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6

By setting $t_n=a_n+1$ we have: $$ a_{n+1} = a_n^2-2 \tag{1}$$ then by setting $a_n=2b_n$ we have: $$ b_{n+1} = 2 b_n^2-1 \tag{2} $$ It is not difficult to recognize the duplication formula for the (hyperbolic) cosine. In particular, assuming $b_0=\cosh t_0$, $b_n = \cosh(2^n t_0)$ follows by induction. Since in our case $b_1=\frac{3}{2}$ gives ...


4

You are almost there $$ a_{n+1} = a_1 + nd\\ a_n = a_1 + (n-1)d $$ thus we get $$ a_{n+1}a_n = \left(a_1 + nd\right)\left(a_1 + (n-1)d\right) $$ re-arrange your given relation you find $$ a_{n+1}a_n =9n^2-21n + 10 $$ can you equate coefficients?


3

If you have a recursion of the form $a_{n+1} =f(a_n) $, if $L = \lim_{n \to \infty} a_n $, then we must have $L = f(L)$. In your case, $f(x) = \sqrt{2+x}$. Therefore, for any limit $L$, we must have $L = \sqrt{2+L}$. Squaring, $L^2 = L+2$, which is a standard quadratic equation. Completing the square, from $L^2-L = 2$ we get $L^2-L+1/4 = 2+1/4 =9/4$, so ...


2

Hint: prove by induction that: $$t_n=\alpha^{2^n}+\alpha^{-2^n}+1 $$ with $\alpha$ is one of the roots of $x+\frac{1}{x}=3$


2

We have $$a_2=\frac{9-21+10}{a_1}\Rightarrow a_1a_2=-2\tag1$$ and $$a_3=\frac{36-42+10}{a_2}\Rightarrow a_2a_3=4\tag2$$ Since we have $a_1+a_3=2a_2$, with $(1)(2)$, we have $$a_1+\frac{4}{a_2}=2a_2\Rightarrow a_1a_2+4=2a_2^2\Rightarrow a_2=\pm1.$$ Can you take it from here?


2

It will be convenient to have all of the terms on the same side of the equation, so I will write your recurrence relation as $$ \tag{$\star$} a_n+\alpha_1a_{n-1}+\ldots+\alpha_k \,a_{n-k}=0, $$ and similarly for $b_n$. The characteristic polynomial of the recurrence $(\star)$ is $T^k+\alpha_1 T^{k-1}+\ldots+\alpha_k$. Every solution to $(\star)$ is a linear ...


2

There is no in my knowledge a name for these numbers. Using the formula you have given, the sums can be computed and we can conclude that : $$T(p,q)={p+q-1\choose q}+{q+p-1 \choose p}={p+q \choose p}$$ (when $p$ and $q$ are both positive)


2

Consider $t_{n+1} = (1+c~q^{n})~p~t_{n} + a + b + (n+1)bq$ for which \begin{align} \sum_{n=0}^{\infty} t_{n+1} \, x^{n} &= p \, T(x) + c \, p \, T(q x) + \frac{a + b}{1-x} + b q \, \partial_{x} \left( \sum_{n=0}^{\infty} x^{n} \right) \\ \frac{T(x) - t_{0}}{x} &= p \, T(x) + c \, p \, T(q x) + \frac{a + b}{1-x} + b q \, \partial_{x} \frac{1}{1-x} ...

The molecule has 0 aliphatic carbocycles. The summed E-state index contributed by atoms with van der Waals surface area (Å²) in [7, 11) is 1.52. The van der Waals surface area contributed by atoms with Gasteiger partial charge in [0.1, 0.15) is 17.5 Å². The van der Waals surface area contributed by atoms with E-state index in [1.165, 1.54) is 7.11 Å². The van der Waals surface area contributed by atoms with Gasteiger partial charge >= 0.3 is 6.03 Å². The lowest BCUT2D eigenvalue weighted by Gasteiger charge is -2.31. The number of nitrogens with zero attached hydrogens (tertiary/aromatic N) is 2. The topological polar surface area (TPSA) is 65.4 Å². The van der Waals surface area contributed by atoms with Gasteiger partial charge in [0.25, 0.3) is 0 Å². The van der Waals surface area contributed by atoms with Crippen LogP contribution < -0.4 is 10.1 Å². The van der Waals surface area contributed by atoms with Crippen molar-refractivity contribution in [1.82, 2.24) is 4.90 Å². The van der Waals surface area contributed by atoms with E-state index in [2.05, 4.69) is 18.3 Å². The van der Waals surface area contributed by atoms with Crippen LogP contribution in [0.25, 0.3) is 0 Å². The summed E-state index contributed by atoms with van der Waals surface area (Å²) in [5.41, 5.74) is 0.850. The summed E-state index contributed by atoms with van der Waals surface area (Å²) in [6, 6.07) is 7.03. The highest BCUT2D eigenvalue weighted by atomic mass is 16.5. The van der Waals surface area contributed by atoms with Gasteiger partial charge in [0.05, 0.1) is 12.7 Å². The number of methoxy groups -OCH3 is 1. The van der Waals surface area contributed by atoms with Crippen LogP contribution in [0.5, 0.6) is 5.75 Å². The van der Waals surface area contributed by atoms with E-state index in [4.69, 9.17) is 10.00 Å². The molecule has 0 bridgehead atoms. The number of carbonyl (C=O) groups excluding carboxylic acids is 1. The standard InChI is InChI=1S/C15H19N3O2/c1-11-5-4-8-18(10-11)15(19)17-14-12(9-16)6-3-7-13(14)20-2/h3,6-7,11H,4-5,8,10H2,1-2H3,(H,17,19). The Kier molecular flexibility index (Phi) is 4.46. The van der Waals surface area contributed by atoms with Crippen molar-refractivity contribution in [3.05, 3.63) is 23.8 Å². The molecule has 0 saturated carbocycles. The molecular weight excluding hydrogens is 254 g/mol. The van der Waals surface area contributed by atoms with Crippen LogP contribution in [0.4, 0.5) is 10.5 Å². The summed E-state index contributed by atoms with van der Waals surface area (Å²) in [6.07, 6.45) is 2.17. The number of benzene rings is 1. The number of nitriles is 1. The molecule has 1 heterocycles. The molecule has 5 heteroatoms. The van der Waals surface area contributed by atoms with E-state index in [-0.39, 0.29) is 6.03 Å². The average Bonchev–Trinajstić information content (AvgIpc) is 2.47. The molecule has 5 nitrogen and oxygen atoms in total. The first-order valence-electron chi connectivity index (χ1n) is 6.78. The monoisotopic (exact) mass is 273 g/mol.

1

You can divide both members by $3^n$ to get $\frac{M(n)}{3^n}=\frac{M(n-1)}{3^{n-1}}+\frac{1}{3^n}$. Let $N(n)=\frac{M(n)}{3^n}$. Thus we have $N(n)-N(n-1)=\frac{1}{3^n}$. It follows that $$N(n)-N(1)=\sum_{j=1}^{n-1}(N(j+1)-N(j))=\sum_{j=1}^{n-1}\frac{1}{3^{j+1}}.$$ So, $N(n)=\sum_{j=0}^{n-1}\frac{1}{3^{j+1}}$ and $M(n)=\frac{3^n-1}{2}.$


1

taking two consecutive terms: $$ M(n)=3M(n−1)+1 \\ M(n+1)=3M(n)+1 $$ and subtracting: $$ M(n+1) -M(n) = 3(M(n)-M(n-1)) $$ so $$ M(n+1) - M(n) = 3^{n-1}(M(2)-M(1)) = 3^n $$ similarly: $$ M(n)-M(n-1) = 3^{n-1} $$ adding all such equations: $$ M(n+1) -M(1)= \sum_{k=1}^n 3^k $$ i.e. $$ M(n+1) = \sum_{k=0}^n 3^k = \frac{3^n -1}2 $$


1

For large enough $n$, $$ M(n)=3M(n-1)+1\\ M(n)=3(3M(n-2)+1)+1\\ M(n)=9M(n-2)+4\\ M(n)=9(3M(n-3)+1)+4\\ M(n)=27M(n-3)+13\\ M(n)=27(3M(n-4)+1)+13\\ M(n)=81M(n-4)+40\\ M(n)=81(3M(n-5)+1)+40\\ M(n)=243M(n-5)+121\\ $$ Keep going until you notice a pattern. Eventually you will realize that $M(n)=3^{n-1}M(1)+\frac{3^{n-1}-1}{2}=\frac{3^n-1}{2}$. You can prove ...


1

The coefficients are given here. See the section on the formula: a(n,m)=2^(m-1)*n*(-1)^[(n-m)/2]*[(n+m)/2-1]!/{[(n-m)/2]! m!} if n>0. - R. J. Mathar, Apr 20 2007


1

$$ a_{n+1}=\frac{9n^2-21n+10}{a_n}\\a_{n+1}a_{n}=9n^2-21n+10\\(a_1+nd)(a_1+(n-1)d)=9n^2-21n+10\\a_1^2+(2n-1)a_1d+(n^2-n)d^2=9n^2-21n+10\\n^2d^2+n(-d^2+2a_1d)+(a_1^2-a_1d)=9n^2-21n+10$$ and now $$\left\{\begin{matrix} d^2=9 & \\ -d^2+2a_1d=-21& \\ a_1^2-a_1d=10& \end{matrix}\right. $$ you can find $d=\pm 3$ first ,and put d to find $a_1$


1

Notice that $$\frac{1-r^n}{1-r} = \sum_{k=0}^{n-1} r^k$$ Then it's easy to see that : $$T(1) = rT(0)+a$$ $$T(2) = r(rT(0)+a)+a = r^2T(0) + a(1 + r)$$ $$T(3) = r(r^2T(0) + a(1 + r)) + a = r^3T(0) + a(1 + r + r^2)$$ So you get by induction $$T(n) = r^nT(0) + a(1 + r + r^2 + \cdots + r^{n-1})$$ $$T(n) = r^nT(0) + a\frac{1-r^n}{1-r}$$


1

I would have set the relation as $$C_n = 2a C_{n-1} - C_{n-2}$$ with conditions $C_1=a$, $C_2=b$. The characteristic equation being $r^2=2ar-1$, the roots of it are given by $$r_{1,2}=a\pm\sqrt{a^2-1}$$ and so $$C_n=c_1 r_1^n+c_2 r_2^n$$ Applying the conditions $C_1=a$, $C_2=b$ then gives $$c_1=\frac{a r_2-b}{r_1 (r_2-r_1)}$$ $$c_2=\frac{b-a r_1}{r_2 ...


1

$$L=\sqrt{2+L}$$, squaring both side we have, $$L^2-L-2=0$$ $$(L-2)(L+1)=0$$ which gives $L=2,-1$ since $a_n\gt 0$, for all $n\in \Bbb N$, Hence $L=2$


1

We start from the recurrence $$T_n = c_1 + T_{n-1} + 2\sqrt{c_2 + c_1T_{n-1}}.$$ Multiplying that with $c_1$ - that is legitimate since $c_1 > 0$ - and adding $c_2$ yields \begin{align} c_2 + c_1 T_n &= c_2 + c_1^2 + c_1 T_{n-1} + 2c_1 \sqrt{c_2 + c_1 T_{n-1}}\\ &= c_1^2 + 2c_1\sqrt{c_2 + c_1 T_{n-1}} + (c_2 + c_1 T_{n-1})\\ &= (c_1 + ...


1

Since $$\sum\limits_{i=1}^{k} x_i =x_1 +x_2+\cdots + x_k$$ Then $$\sum\limits_{i=1}^{\color{red}{k+1}} x_i =x_1 +x_2+\cdots + x_k+\color{red}{x_{k+1}}$$ Therefore $$\sum\limits_{i=1}^{\color{red}{k+1}} x_i = \left(\sum\limits_{i=1}^{k} x_i\right)+\color{red}{x_{k+1}}$$



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